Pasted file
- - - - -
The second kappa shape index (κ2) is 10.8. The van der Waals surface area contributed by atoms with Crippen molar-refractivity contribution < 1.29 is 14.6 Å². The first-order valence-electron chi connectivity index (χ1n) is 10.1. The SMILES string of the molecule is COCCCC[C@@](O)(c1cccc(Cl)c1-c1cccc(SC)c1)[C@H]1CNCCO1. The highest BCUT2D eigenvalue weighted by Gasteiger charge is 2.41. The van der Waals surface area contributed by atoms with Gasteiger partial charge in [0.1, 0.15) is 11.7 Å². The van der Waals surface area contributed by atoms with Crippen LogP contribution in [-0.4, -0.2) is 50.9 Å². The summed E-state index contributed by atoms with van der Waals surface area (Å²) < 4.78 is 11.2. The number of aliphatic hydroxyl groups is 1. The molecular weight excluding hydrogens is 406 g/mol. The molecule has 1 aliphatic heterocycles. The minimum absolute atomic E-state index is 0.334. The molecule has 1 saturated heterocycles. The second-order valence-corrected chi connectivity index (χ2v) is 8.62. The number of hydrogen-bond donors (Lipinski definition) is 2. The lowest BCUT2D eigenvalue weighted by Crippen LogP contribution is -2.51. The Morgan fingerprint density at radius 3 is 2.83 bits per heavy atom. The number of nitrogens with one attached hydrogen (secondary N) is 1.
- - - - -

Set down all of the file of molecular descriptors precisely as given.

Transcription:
The second kappa shape index (κ2) is 10.8. The van der Waals surface area contributed by atoms with Crippen molar-refractivity contribution < 1.29 is 14.6 Å². The first-order valence-electron chi connectivity index (χ1n) is 10.1. The SMILES string of the molecule is COCCCC[C@@](O)(c1cccc(Cl)c1-c1cccc(SC)c1)[C@H]1CNCCO1. The highest BCUT2D eigenvalue weighted by Gasteiger charge is 2.41. The van der Waals surface area contributed by atoms with Gasteiger partial charge in [0.1, 0.15) is 11.7 Å². The van der Waals surface area contributed by atoms with Crippen LogP contribution in [-0.4, -0.2) is 50.9 Å². The summed E-state index contributed by atoms with van der Waals surface area (Å²) < 4.78 is 11.2. The number of aliphatic hydroxyl groups is 1. The molecular weight excluding hydrogens is 406 g/mol. The molecule has 1 aliphatic heterocycles. The minimum absolute atomic E-state index is 0.334. The molecule has 1 saturated heterocycles. The second-order valence-corrected chi connectivity index (χ2v) is 8.62. The number of hydrogen-bond donors (Lipinski definition) is 2. The lowest BCUT2D eigenvalue weighted by Crippen LogP contribution is -2.51. The Morgan fingerprint density at radius 3 is 2.83 bits per heavy atom. The number of nitrogens with one attached hydrogen (secondary N) is 1.